I don’t really understand why people believe this. I was only a union member for a few years but my contract included a number of performance incentives. My pops was a union worker and his contract had all sorts of performance incentives. I don’t know if there is any systematic research on this, but my suspicion is that performance-based pay is roughly as common in union shops as it is in non-union shops and if there is a difference it’s not terribly large.
          I got safety bonuses, attendance bonuses, pay for performance quotas. I did very similar work for a non-union employer and got none of those though the base pay was about the same.
          So to say that “unions are inherently opposed” to productivity pay goes to far; maybe in the grand scheme of things performance pay is slightly less common in unionized employers but you should also consider the type of work performed.  Certain types of workers, particularly those in more professional positions, may be less supportive of performance based pay because clear performance metrics are harder to establish. For example, it’s much easier to measure performance for a salesperson than it is for a statistics professor. But I think it’s more a function of the type of work involved rather than the unionization of workers. For example, I imagine that non-union statistics professors are roughly as resistant to pay based upon student evaluations as unionized statistics professors.
        
    ” unions invariably divert wages from more to less productive workers. 
    This naturally frustrates the more productive workers, so they are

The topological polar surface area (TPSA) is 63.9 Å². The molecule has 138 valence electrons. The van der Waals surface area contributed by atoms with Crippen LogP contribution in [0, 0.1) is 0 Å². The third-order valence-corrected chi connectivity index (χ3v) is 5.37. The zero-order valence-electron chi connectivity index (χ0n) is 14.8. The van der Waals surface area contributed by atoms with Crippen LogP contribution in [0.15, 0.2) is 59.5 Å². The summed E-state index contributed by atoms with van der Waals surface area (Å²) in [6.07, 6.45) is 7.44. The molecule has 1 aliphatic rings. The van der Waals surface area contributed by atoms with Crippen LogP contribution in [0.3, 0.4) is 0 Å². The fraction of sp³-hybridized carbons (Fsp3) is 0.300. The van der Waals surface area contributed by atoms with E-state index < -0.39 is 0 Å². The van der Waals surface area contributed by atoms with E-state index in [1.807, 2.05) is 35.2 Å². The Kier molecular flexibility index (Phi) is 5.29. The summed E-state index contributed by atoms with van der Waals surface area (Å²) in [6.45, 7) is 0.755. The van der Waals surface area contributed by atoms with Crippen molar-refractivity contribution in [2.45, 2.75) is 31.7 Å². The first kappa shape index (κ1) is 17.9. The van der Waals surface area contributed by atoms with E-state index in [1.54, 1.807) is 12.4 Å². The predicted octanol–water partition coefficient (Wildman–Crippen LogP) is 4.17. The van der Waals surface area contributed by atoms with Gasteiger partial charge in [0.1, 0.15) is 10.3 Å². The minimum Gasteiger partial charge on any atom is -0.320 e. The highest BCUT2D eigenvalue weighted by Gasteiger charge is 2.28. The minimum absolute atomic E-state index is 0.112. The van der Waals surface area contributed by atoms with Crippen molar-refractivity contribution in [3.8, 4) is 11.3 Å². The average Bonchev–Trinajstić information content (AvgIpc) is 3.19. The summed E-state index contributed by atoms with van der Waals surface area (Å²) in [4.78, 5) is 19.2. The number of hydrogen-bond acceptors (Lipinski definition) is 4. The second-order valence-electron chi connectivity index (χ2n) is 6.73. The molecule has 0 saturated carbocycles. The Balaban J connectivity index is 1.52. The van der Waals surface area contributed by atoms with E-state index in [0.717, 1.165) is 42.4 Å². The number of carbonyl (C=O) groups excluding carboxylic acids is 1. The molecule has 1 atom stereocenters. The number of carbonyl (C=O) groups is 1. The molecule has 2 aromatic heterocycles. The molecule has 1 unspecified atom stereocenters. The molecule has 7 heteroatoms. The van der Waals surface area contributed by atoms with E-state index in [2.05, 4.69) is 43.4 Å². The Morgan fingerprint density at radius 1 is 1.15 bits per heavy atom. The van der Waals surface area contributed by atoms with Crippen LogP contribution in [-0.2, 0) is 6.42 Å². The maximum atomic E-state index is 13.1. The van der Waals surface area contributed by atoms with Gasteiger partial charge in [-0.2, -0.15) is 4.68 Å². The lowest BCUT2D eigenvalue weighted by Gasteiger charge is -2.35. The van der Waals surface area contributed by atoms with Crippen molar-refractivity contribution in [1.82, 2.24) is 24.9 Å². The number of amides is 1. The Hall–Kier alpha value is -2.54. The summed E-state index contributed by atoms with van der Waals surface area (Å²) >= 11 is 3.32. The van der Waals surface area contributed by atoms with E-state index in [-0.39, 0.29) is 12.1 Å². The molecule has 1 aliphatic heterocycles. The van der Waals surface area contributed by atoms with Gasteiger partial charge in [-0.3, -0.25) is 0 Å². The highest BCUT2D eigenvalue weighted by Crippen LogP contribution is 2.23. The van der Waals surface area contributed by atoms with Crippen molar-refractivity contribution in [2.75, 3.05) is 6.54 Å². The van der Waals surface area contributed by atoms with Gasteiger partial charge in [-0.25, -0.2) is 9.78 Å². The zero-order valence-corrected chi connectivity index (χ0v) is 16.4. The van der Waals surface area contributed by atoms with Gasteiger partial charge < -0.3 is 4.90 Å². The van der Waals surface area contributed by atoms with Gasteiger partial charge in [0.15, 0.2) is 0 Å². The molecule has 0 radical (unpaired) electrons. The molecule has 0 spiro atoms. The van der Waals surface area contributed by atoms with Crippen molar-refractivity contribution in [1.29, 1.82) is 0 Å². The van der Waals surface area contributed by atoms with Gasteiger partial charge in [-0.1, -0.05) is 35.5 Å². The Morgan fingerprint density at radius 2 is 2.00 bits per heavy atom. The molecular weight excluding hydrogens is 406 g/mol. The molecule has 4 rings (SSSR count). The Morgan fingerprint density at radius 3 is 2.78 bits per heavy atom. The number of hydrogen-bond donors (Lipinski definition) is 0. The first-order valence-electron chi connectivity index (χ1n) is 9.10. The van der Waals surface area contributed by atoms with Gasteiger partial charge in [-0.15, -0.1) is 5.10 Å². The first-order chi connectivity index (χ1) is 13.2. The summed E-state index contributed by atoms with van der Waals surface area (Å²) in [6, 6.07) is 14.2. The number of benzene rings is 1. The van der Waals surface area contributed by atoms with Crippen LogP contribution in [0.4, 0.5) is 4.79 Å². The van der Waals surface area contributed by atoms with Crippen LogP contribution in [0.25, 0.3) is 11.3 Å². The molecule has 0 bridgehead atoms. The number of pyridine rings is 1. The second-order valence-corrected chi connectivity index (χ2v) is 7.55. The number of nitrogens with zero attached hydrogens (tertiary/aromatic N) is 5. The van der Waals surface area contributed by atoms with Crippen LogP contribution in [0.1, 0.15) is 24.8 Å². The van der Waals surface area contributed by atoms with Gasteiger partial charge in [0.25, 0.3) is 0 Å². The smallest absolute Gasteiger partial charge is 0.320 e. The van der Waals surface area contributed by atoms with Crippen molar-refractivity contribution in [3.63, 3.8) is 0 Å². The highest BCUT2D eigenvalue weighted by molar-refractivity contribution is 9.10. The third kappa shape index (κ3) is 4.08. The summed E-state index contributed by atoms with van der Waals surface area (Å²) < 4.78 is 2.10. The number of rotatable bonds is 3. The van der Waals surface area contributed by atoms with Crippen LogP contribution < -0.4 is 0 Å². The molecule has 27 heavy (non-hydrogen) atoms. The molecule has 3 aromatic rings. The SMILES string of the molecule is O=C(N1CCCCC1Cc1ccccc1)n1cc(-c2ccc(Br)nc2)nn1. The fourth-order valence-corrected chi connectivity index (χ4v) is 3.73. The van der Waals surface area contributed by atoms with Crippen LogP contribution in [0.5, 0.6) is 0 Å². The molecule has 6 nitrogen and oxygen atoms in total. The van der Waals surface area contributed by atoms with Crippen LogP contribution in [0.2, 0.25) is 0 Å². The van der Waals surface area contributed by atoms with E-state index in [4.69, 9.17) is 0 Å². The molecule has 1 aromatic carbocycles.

tempted to leave the union and bargain separately with employers.  To
    prevent that, unions must enforce closed-shop contracts (that is to say,
    summon-up “lawful” violence from the government/arbitrator to enforce a
    closed-shop contract) and/or resort to sabotaging defectors’ work or
    using unlawful violence against defectors.  (There are always some
    bullies available from the pool of less-productive members.)”

        Or, instead, the frustrated workers could just vote down the next contract or better yet, they could become part of the negotiating team and change the terms of the contract. There is a lot of unusual “this will inevitably lead to this” reasoning in your post. It seems more likely that workers will use democratic procedures already in place to address the parts of their CBA that they don’t like. Your  lord of the flies scenario is probably much less likely.

       Granted, union democracy isn’t perfect and you can certainly argue that giving workers some democratic control through collective bargaining over certain aspects of the conditions of their employment hurts “economic efficiency”; firms can’t do whatever they want whenever they want and perhaps in the long run this means that your average member of a society will have less stuff.  Indeed, some classes of workers might be less well-represented in the democracy because they are a numerical minority. For example, CBAs might be tilted in favor of technicians and away from stockers in an machine shop because techs outnumber stockers. However, this is not an indictment of unions per se but democracy itself.

       I think what you are saying is that “democracy is incompatible with economic efficiency and individual liberty”.
         

    • Ghost of Christmas Past